The Central Adelaide Mosque, also known as Adelaide City Mosque or Adelaide Mosque, and formerly known as the Afghan Chapel, is a mosque located in Adelaide, South Australia. The mosque was built in 1888–1889, with its four distinctive minarets added in 1903, and is the oldest permanent mosque in Australia. Located in Little Gilbert Street in the south-west corner of the Adelaide city centre, the mosque was originally built to accommodate the spiritual needs of "Afghan" cameleers and traders coming in after working in South Australia's northern regions. After the congregation dwindled and the mosque fell into disrepair in the early 20th century, it took on a new lease of life with post-World War II Muslim migration, and has since been thriving.

History

Adelaide Mosque historic plaque

Hadji Mullah Merban, retiring to Adelaide after leading camel teams on the Australian Overland Telegraph Line and subsequently becoming a respected spiritual leader,[1] led the moves to have a mosque built. Abdul Wade (also known as Wadi, Wabed, Wahid), originally from the Quetta district (now Pakistan) and then merchant and cameleer in the area of Bourke, New South Wales, became the trustee and builder of the mosque. Funding was raised through donations from the small Muslim community in Adelaide[2] and also from Melbourne.[3]

Plans for the mosque were approved by the Adelaide City Council in 1887 and the simple building of brick and stone, costing £450,[3] took two years to complete. Hadji Mullah became the first caretaker of the mosque, living with his wife in a cottage in the grounds. There was also accommodation provided for aged and unemployed cameleers and other members of the community.[2]

In July 1890 it was reported that Friday night worshippers usually numbered 20–40, with up to 100 attending on big occasions.[3] Muslims from as far away as Broken Hill and Kalgoorlie gathered at least once a year at the Adelaide Mosque, usually for the Fast of Ramadan. In August 1890, over 80 Muslims and one Hindu were present to observe this important festival.[4][5]

Four minarets were added in 1903, and the mosque gardens grew lush and mature.[2]

Over time, as the cameleers passed on or returned to their countries of origin, the mosque became unused and decrepit, until the post-World War II wave of migration to Australia. Muslims arriving from the state of Federal State of Bosnia and Herzegovina in the then Yugoslavia and the newly independent Indonesia boosted the congregation.[2]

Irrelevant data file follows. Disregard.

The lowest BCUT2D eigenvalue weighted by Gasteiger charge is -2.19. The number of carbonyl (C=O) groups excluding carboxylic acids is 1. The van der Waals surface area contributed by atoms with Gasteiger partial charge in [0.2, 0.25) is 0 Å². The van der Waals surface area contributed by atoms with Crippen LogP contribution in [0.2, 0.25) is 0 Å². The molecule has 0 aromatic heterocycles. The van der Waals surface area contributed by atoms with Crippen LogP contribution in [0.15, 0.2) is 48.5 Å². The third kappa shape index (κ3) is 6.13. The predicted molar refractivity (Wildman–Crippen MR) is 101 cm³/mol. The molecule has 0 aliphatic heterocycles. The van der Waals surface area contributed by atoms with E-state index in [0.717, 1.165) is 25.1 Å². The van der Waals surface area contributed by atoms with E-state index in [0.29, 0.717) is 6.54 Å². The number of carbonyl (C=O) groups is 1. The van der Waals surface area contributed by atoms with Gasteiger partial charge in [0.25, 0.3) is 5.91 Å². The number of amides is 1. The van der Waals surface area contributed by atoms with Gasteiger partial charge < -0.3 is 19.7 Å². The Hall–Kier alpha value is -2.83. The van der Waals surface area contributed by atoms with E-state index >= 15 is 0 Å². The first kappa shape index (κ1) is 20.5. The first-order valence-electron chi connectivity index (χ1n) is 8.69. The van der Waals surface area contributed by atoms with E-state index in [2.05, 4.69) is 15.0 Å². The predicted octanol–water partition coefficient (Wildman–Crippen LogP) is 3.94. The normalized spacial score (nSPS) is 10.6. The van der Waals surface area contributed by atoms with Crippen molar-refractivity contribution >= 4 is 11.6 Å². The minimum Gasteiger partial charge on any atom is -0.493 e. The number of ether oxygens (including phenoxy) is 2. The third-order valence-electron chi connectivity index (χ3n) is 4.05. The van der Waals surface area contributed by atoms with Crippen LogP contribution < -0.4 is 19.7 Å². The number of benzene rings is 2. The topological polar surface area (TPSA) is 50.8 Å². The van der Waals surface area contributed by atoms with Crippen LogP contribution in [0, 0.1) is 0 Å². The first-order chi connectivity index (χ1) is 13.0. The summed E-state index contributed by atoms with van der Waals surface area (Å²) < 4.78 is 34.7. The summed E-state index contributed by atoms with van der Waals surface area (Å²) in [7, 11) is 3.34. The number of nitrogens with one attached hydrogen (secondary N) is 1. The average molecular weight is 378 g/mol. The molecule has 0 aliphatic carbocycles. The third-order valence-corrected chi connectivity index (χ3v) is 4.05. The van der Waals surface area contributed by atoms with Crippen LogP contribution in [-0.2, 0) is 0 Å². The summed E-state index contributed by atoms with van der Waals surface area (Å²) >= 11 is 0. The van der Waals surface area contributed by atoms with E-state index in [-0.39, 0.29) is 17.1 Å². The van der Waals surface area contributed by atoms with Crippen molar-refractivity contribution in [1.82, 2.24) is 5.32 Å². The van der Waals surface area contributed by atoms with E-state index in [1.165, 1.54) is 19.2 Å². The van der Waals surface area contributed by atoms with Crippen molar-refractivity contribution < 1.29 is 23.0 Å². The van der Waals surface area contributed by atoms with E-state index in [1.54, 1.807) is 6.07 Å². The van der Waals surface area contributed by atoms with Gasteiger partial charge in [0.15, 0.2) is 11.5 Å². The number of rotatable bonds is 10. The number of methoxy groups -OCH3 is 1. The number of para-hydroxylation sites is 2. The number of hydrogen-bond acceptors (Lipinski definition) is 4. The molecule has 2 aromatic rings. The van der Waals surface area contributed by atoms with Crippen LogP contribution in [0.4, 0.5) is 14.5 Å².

In 1950, Ahmed Skaka, who had trained as an imam in Sarajevo and enlisted in the Yugoslav Army before being imprisoned by the Nazis in Bosnia, migrated to Australia. After moving to Adelaide from Melbourne, he and a fellow Muslim from Romania obtained work at Clipsal. They were alerted to the existence of the mosque upon hearing of the death of Gool Mahomet, who had donated money to construction of the mosque, been Mullah there since 1940, and stayed there on frequent visits to Adelaide.[6] The pair set out to find the mosque and found that the congregation consisted of only two or three aged Afghans. Skaka then became Imam at the mosque. In 1951, only seven people attended the Eid prayer. All of the old Afghans continued to wear national dress, including the old caretaker, Iset Khan, who lived at the back of the mosque and refused to use electric lighting.[7] In 1952, a small number of "ancient, turbaned men", aged from 87 to 117, were reported to be still living at the Adelaide mosque.[8] The new migrants cared for the old people and set about restoring the mosque after their death.[2]

Since then, the Adelaide Mosque has become a place of prayer for Muslim migrants from Lebanon, Pakistan, Indonesia, Malaysia, the former Yugoslavia,[2] and other countries, as well as Australian-born Muslims and converts.

Names

The mosque used to be referred to as the Afghan Chapel,[2] and the current website refers to itself as Adelaide City Mosque or Adelaide Central Mosque.

See also

References

  1. ^ "The Afghan camelmen". South Australian History: Flinders Ranges Research. Retrieved 2 June 2019.
  2. ^ a b c d e f g Elton, Jude. "Adelaide Mosque". Adelaidea. History Trust of South Australia: Government of South Australia. Retrieved 4 June 2019.
  3. ^ a b c "A mosque in Adelaide". The Advertiser. XXXIII (9891). South Australia. 1 July 1890. p. 5. Retrieved 4 June 2019 – via National Library of Australia.
  4. ^ "Adelaide Mosque". State Library of South Australia. SA Memory: Religion in South Australia. Retrieved 4 June 2019.
  5. ^ "General news: Mohammedan Festival". Adelaide Observer. XLVII (2548). South Australia. 2 August 1890. p. 29. Retrieved 4 June 2019 – via National Library of Australia.
  6. ^ "The Gool Mahomet story". Farina Restoration Project. Retrieved 4 June 2019.
  7. ^ "After the Second World War". ICWA. Retrieved 4 June 2019.
  8. ^ "Afghan cameleers in Australia". australia.gov.au. 15 August 2014. Archived from the original on 15 August 2014. Retrieved 4 June 2019. Note: This date may be incorrect, and refer to Skaka's arrival in 1950?

Further reading

External links